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A Florida man fed a kinkajou. The next morning, the 'super aggressive' exotic creature attacked him

A Florida man fed a kinkajou. The next morning, the 'super aggressive' exotic creature attacked himA Florida man was attacked by a kinkajou, a raccoon-like carnivore native to the rain forests of Central and South America.



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What Happens Next in the Hong Kong Protests

What Happens Next in the Hong Kong ProtestsThe next few days are critical to determine what China will do in the battle over Hong Kong's future, writes Ian Bremmer.



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The Orion capsule for NASA's next moon landing is ready to rock

The Orion capsule for NASA's next moon landing is ready to rockThe next trip to the moon isn't supposed to happen until 2024, but NASA is now ready to put living humans on the surface.On July 20, the 50th anniversary of the Apollo 11 moon landing, NASA confirmed that work on the Orion crew vehicle is complete. The reusable capsule, designed to carry four to six astronauts, is meant to offer a "sustainable" option for carrying humans to other worlds, including the moon and, later, Mars.NASA administrator Jim Bridenstine called the new development "an opportunity to take a giant leap forward for all of humanity." The Orion capsule is supposed to carry humans to the moon in 2024 as part of the larger Artemis program.Orion's first trip to space is planned for 2020/2021, and it's to be an uncrewed test flight in which the module will spend 10 days in orbit around the moon before returning to Earth. The Artemis 2 mission is expected to follow in 2022, this time bringing live astronauts out into space for a moon flyby.The 2024 mission will include an actual, crewed landing, with the module first visiting to to-be-built Lunar Orbital Platform – Gateway, a space station that's meant to remain in lunar orbit and serve as a staging ground for communications, scientific research, habitation, and exploration. NASA hopes that by 2028, humans will have a sustainable presence on the surface of the moon.SEE ALSO: Where are the lost Apollo 11 Moon landing tapes?Also completed is Orion's European Service Module, which will power the capsule and propel it through space. The ESM is a contribution of the European Space Agency.With the announcement of Orion's completion, all eyes are on the upcoming moon missions. But the capsule has a bigger future than that. Not only is it meant to eventually carry astronauts to Mars, it's also, according to NASA, the "backbone for [our] deep space exploration" in general. WATCH: Before Apollo 11, we almost went to the moon with the Russians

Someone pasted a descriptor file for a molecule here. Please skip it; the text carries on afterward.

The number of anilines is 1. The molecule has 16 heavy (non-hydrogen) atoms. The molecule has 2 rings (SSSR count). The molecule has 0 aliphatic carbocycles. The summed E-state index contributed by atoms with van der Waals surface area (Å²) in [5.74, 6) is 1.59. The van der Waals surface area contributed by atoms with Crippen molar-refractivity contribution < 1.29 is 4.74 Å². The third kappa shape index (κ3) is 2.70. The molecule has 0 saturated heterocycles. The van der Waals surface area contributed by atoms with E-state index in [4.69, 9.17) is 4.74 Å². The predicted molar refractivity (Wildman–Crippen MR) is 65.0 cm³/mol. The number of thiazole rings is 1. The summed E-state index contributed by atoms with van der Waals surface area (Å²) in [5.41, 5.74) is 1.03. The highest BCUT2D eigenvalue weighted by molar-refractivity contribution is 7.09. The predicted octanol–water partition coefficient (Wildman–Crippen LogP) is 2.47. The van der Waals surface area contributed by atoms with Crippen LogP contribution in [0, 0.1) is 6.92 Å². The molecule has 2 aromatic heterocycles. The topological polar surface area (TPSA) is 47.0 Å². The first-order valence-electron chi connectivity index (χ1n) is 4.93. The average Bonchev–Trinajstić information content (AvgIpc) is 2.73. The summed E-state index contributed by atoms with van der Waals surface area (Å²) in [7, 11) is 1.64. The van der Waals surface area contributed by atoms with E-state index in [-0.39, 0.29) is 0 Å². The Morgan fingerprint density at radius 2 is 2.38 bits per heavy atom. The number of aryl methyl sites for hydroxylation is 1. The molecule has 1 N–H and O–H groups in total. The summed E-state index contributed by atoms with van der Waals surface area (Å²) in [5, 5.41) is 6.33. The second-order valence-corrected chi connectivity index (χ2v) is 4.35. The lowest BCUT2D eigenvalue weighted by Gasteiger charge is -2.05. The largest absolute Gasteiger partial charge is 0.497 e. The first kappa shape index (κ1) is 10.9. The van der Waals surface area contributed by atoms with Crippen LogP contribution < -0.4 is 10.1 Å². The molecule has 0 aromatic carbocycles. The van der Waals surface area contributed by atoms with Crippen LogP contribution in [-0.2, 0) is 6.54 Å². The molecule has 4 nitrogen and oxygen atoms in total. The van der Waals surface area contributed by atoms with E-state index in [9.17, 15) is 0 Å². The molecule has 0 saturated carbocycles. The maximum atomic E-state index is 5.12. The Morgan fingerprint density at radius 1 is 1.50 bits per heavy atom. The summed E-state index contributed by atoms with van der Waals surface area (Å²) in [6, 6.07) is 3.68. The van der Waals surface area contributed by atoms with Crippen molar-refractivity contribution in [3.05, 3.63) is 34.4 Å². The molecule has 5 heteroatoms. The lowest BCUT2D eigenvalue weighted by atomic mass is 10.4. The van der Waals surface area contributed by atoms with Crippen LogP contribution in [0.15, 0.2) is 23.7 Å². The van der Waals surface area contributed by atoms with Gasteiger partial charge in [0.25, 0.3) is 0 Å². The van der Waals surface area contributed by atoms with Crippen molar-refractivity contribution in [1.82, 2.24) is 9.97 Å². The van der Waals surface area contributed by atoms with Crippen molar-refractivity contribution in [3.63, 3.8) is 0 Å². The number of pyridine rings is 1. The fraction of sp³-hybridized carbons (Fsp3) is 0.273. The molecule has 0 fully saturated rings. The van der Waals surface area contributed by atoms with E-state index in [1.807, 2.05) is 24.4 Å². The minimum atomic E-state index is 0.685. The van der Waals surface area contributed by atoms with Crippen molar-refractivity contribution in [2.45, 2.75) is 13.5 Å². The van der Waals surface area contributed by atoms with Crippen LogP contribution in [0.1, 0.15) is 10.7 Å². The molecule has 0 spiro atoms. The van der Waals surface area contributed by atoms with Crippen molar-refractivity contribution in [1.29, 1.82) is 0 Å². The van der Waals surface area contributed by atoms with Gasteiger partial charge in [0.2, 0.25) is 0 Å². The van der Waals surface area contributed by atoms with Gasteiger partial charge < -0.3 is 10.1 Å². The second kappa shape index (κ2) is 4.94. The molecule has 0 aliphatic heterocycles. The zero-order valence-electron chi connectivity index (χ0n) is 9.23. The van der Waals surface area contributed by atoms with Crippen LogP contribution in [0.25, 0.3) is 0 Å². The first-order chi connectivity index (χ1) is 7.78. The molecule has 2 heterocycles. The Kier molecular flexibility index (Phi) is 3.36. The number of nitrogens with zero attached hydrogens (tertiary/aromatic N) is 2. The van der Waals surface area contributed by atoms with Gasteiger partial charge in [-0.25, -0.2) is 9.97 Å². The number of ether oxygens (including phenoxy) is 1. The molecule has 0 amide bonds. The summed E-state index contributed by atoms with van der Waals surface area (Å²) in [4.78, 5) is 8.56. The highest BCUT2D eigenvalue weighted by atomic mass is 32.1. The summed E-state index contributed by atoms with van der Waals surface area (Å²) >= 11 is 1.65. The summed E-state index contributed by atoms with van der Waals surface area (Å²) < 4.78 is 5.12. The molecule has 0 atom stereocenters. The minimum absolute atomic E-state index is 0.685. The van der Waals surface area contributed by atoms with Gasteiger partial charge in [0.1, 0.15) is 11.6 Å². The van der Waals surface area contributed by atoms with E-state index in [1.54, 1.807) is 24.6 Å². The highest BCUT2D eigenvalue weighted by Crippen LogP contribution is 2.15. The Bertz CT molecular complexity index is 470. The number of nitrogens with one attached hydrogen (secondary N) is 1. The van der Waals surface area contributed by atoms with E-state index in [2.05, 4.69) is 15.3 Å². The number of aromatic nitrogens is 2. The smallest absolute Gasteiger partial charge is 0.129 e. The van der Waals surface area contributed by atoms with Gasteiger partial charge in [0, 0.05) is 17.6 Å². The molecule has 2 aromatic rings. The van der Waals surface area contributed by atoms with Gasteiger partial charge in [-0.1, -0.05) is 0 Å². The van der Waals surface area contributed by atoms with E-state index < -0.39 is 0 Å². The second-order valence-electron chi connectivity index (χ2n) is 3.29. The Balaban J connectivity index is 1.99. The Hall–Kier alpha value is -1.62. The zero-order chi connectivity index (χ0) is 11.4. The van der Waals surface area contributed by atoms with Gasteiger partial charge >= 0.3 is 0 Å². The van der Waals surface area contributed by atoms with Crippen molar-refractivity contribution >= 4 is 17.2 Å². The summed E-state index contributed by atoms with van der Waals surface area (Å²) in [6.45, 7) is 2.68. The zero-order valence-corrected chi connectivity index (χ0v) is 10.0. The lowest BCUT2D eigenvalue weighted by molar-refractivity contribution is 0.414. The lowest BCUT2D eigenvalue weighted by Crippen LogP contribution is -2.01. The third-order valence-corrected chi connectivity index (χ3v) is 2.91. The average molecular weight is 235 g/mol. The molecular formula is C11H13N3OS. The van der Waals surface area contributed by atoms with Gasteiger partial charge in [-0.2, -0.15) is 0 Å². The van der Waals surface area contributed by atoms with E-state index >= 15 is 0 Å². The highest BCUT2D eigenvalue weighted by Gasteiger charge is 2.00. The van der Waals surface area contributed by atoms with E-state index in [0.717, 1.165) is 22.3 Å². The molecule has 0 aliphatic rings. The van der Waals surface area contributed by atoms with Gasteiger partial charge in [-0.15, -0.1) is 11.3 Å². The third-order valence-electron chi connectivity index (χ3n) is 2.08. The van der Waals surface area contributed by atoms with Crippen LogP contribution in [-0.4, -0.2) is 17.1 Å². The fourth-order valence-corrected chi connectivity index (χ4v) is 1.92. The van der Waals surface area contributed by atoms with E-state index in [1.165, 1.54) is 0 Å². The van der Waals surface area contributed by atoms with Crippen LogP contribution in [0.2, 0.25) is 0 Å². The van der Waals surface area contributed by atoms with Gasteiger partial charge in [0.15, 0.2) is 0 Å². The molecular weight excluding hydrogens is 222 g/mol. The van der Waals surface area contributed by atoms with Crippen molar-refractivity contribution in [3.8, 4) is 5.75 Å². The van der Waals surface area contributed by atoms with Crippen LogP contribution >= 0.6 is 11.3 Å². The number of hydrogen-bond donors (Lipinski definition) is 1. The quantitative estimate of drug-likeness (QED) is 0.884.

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Quakes push Californians to prepare for the next big jolt

Quakes push Californians to prepare for the next big joltShaken residents were cleaning up Sunday from two of the biggest earthquakes to rattle California in decades as scientists warn that both should serve as a wake-up call to be ready when the long-dreaded “Big One” strikes. California is spending more than $ 16 million to install thousands of quake-detecting sensors statewide that officials say will give utilities and trains precious seconds to shut down before the shaking starts. Gov. Gavin Newsom said it’s time residents did their part by mapping out emergency escape routes and preparing earthquake kits with food, water, lights and other necessities.